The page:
2015 ORS 90.300¹
Security deposits
  • prepaid rent

(1) As used in this section, "security deposit" includes any last month’s rent deposit.

(2)(a) Except as otherwise provided in this section, a landlord may require a tenant to pay a security deposit. The landlord shall provide the tenant with a receipt for any security deposit the tenant pays. The landlord shall hold a security deposit or prepaid rent for the tenant who is a party to the rental agreement. A tenant’s claim to the security deposit or prepaid rent is prior to the claim of a creditor of the landlord, including a trustee in bankruptcy.

(b) Except as provided in ORS 86.782 (Sale of property) (10), the holder of the landlord’s interest in the premises at the time the tenancy terminates is responsible to the tenant for any security deposit or prepaid rent and is bound by this section.

(3) A written rental agreement, if any, must list a security deposit paid by a tenant or required by a landlord.

(4) A landlord may not charge a tenant a pet security deposit for keeping a service animal or companion animal that a tenant with a disability requires as a reasonable accommodation under fair housing laws.

(5)(a) Except as otherwise provided in this subsection, a landlord may not change the rental agreement to require the tenant to pay a new or increased security deposit during the first year after the tenancy has begun. Subject to subsection (4) of this section, the landlord may require an additional deposit if the landlord and tenant agree to modify the terms and conditions of the rental agreement to permit a pet or for other cause and the additional deposit relates to the modification. This paragraph does not prevent a landlord from collecting a security deposit that an initial rental agreement provided for but that remained unpaid at the time the tenancy began.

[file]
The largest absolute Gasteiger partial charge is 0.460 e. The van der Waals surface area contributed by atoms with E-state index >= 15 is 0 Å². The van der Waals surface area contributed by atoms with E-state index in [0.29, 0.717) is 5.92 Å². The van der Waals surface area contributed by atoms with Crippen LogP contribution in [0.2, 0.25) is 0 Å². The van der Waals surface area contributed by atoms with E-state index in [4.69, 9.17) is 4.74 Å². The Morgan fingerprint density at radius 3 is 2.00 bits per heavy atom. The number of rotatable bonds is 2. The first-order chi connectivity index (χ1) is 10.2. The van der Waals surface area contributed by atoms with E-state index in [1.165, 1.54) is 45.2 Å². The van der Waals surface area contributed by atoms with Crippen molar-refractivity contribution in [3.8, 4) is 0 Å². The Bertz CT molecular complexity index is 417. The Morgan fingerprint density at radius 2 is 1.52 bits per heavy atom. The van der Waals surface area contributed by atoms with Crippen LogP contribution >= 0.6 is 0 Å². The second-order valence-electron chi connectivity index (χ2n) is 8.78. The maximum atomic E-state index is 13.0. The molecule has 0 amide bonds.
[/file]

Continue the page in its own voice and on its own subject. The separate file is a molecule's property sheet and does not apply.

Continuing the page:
(b) If a landlord requires a new or increased security deposit after the first year of the tenancy, the landlord shall allow the tenant at least three months to pay the new or increased deposit.

(6) The landlord may claim all or part of the security deposit only if the landlord required the security deposit for any or all of the purposes specified in subsection (7) of this section.

(7)(a) The landlord may claim from the security deposit only the amount reasonably necessary:

(A) To remedy the tenant’s defaults in the performance of the rental agreement including, but not limited to, unpaid rent; and

(B) To repair damages to the premises caused by the tenant, not including ordinary wear and tear.

(b) A landlord is not required to repair damage caused by the tenant in order for the landlord to claim against the deposit for the cost to make the repair. Any labor costs the landlord assesses under this subsection for cleaning or repairs must be based on a reasonable hourly rate. The landlord may charge a reasonable hourly rate for the landlord’s own performance of cleaning or repair work.

(c) Defaults and damages for which a landlord may recover under this subsection include, but are not limited to:

(A) Carpet cleaning, other than the use of a common vacuum cleaner, if:

(i) The cleaning is performed by use of a machine specifically designed for cleaning or shampooing carpets;

(ii) The carpet was cleaned or replaced after the previous tenancy or the most recent significant use of the carpet and before the tenant took possession; and